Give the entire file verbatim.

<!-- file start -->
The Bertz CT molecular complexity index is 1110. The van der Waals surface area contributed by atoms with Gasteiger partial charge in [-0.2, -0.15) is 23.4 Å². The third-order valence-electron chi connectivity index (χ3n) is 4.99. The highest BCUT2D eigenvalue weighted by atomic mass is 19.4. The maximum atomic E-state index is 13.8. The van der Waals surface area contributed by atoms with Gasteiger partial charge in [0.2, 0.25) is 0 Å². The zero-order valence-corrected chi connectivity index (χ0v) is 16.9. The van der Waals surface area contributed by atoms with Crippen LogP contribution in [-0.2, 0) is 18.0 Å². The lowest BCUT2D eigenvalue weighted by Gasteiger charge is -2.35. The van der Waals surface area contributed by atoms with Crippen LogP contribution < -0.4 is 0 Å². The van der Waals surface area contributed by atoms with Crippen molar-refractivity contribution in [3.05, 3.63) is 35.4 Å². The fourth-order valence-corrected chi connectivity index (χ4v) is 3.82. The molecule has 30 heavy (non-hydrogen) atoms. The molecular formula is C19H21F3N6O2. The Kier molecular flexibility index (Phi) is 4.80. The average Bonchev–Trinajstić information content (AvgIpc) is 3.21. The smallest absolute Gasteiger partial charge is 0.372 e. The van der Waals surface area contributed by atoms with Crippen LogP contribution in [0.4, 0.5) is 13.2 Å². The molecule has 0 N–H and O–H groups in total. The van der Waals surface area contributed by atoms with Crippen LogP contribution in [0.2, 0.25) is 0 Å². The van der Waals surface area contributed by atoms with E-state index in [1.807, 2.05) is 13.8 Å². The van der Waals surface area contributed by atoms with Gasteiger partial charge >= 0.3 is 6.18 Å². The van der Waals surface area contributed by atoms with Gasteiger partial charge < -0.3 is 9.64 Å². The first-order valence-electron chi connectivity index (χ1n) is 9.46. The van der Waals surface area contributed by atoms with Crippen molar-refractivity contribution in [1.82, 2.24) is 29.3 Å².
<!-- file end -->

The Bertz CT molecular complexity index is 1110. The van der Waals surface area contributed by atoms with Gasteiger partial charge in [-0.2, -0.15) is 23.4 Å². The third-order valence-electron chi connectivity index (χ3n) is 4.99. The highest BCUT2D eigenvalue weighted by atomic mass is 19.4. The maximum atomic E-state index is 13.8. The van der Waals surface area contributed by atoms with Gasteiger partial charge in [0.2, 0.25) is 0 Å². The zero-order valence-corrected chi connectivity index (χ0v) is 16.9. The van der Waals surface area contributed by atoms with Crippen LogP contribution in [-0.2, 0) is 18.0 Å². The lowest BCUT2D eigenvalue weighted by Gasteiger charge is -2.35. The van der Waals surface area contributed by atoms with Crippen LogP contribution < -0.4 is 0 Å². The van der Waals surface area contributed by atoms with Crippen molar-refractivity contribution in [3.05, 3.63) is 35.4 Å². The fourth-order valence-corrected chi connectivity index (χ4v) is 3.82. The molecule has 30 heavy (non-hydrogen) atoms. The molecular formula is C19H21F3N6O2. The Kier molecular flexibility index (Phi) is 4.80. The average Bonchev–Trinajstić information content (AvgIpc) is 3.21. The smallest absolute Gasteiger partial charge is 0.372 e. The van der Waals surface area contributed by atoms with Crippen LogP contribution in [0.4, 0.5) is 13.2 Å². The molecule has 0 N–H and O–H groups in total. The van der Waals surface area contributed by atoms with Crippen LogP contribution in [0.2, 0.25) is 0 Å². The van der Waals surface area contributed by atoms with E-state index in [1.807, 2.05) is 13.8 Å². The van der Waals surface area contributed by atoms with Gasteiger partial charge >= 0.3 is 6.18 Å². The van der Waals surface area contributed by atoms with Gasteiger partial charge < -0.3 is 9.64 Å². The first-order valence-electron chi connectivity index (χ1n) is 9.46. The van der Waals surface area contributed by atoms with Crippen molar-refractivity contribution in [1.82, 2.24) is 29.3 Å².